There has also been a significant drop in interest rates, and this is transmitting into the income statements of companies.  As a result, the Profit after tax (PAT) of the Nifty 50 companies grew by 17% y-o-y vs an expected decline.


In July 2020, we also wrote - …the baton now passes from valuations to visibility of growth and earnings. The results of the quarter and the continued buoyancy in economic indicators in the current quarter bode well for earnings in the near-term. The bar is set high as the Nifty 50 Bloomberg consensus now forecasts 38% growth in FY22 earnings after a flat forecast for FY21 earnings.

In addition to a supportive fiscal and monetary policy outlook in India, we also have the potential benefit that could accrue from several supply side reforms undertaken by the government during this year.  These reforms relate to the agriculture sector and the labor codes. The Production Linked Incentive (PLI) program rolled-out by the Government of India (GoI) bolsters the case for a pick-up in the investment cycle in India. The significant fiscal benefits being offered via the PLI scheme along with the lower tax rates announced for companies in 2019 raises the attractiveness for new investments despite the moderate levels of capacity utilization. The targeting of the PLI, to attract new investments where India has a manufacturing shortfall or to participate in global supply chains bypasses the capacity utilization issue in part. 

Valuations are no longer as attractive as they were at the trough in the middle of this year, but the prospects are bright. It would be best for investors to stick to their asset allocation targets and invest in a staggered manner. It is always the case that cheap valuations are accompanied by bad news and uncertainty about the future, just as expensive valuations are accompanied by good news and confidence about the future. The Kumbhakarna approach of sleeping through volatility & news flow by sticking to a predefined investment plan has much merit.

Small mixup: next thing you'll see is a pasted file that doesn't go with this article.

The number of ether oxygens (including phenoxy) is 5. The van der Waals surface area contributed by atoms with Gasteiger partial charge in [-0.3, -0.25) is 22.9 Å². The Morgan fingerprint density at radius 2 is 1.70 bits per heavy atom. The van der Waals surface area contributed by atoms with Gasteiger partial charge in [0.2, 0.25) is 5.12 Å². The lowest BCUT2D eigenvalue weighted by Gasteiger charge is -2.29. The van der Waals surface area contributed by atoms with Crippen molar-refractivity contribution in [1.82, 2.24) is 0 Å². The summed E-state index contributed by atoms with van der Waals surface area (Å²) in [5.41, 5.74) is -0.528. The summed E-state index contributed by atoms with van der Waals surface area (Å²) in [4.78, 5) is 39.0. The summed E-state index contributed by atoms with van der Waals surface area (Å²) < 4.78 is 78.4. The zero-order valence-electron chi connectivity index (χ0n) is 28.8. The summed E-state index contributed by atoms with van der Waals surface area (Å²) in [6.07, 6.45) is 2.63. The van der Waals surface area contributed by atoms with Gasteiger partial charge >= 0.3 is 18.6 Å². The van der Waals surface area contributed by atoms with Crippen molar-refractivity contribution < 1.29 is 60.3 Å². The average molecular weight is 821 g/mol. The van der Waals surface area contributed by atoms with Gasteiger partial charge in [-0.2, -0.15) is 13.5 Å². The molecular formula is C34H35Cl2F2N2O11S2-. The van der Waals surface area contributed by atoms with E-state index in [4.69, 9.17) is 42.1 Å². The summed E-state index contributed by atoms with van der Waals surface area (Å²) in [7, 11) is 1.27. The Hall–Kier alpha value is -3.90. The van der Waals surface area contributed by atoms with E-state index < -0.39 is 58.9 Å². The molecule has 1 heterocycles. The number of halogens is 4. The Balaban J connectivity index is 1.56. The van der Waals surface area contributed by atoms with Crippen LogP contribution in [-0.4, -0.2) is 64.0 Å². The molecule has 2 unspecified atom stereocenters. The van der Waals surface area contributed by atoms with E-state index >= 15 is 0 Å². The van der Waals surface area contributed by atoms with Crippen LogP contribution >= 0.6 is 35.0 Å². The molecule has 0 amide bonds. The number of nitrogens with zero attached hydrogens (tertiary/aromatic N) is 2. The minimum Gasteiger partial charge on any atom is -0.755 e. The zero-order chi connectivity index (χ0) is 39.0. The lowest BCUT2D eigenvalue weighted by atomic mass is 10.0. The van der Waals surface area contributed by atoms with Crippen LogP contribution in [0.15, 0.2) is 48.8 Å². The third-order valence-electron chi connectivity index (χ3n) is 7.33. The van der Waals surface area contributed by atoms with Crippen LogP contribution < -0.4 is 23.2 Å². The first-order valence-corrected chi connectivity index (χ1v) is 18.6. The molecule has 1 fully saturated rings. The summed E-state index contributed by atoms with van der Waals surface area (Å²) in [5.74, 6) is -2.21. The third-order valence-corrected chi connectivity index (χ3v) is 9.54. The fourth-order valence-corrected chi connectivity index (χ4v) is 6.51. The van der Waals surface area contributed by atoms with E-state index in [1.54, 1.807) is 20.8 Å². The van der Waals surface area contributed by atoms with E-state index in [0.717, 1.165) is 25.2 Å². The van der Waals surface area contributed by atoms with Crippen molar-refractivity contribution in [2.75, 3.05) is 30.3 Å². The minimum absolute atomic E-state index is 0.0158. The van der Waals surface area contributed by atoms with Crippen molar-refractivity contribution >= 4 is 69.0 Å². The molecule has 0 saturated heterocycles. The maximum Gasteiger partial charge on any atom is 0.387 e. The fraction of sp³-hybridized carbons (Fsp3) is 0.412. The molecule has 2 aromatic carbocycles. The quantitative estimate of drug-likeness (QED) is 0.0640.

Above article was written for and published in HDFC Bank's AAG Magazine, December 2020 issue; a monthly magazine published by HDFC Bank which is circulated among their HNI clients.



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Author Bio

Vetri Subramaniam
Vetri Subramaniam is the Chief Investment Officer of our Company. He holds a B.Com degree from University of Madras and a Post Graduate Diploma in Management from Indian Institute of Management, Bangalore. He joined our Company with effect from January 23, 2017. Prior to joining our Company, he was associated with Invesco Asset Management Private Limited, Motilal Oswal Securities Limited, Kotak Mahindra Asset Management Company Limited, SSKI Investor Service Private Limited and Kotak Mahindra Finance Limited.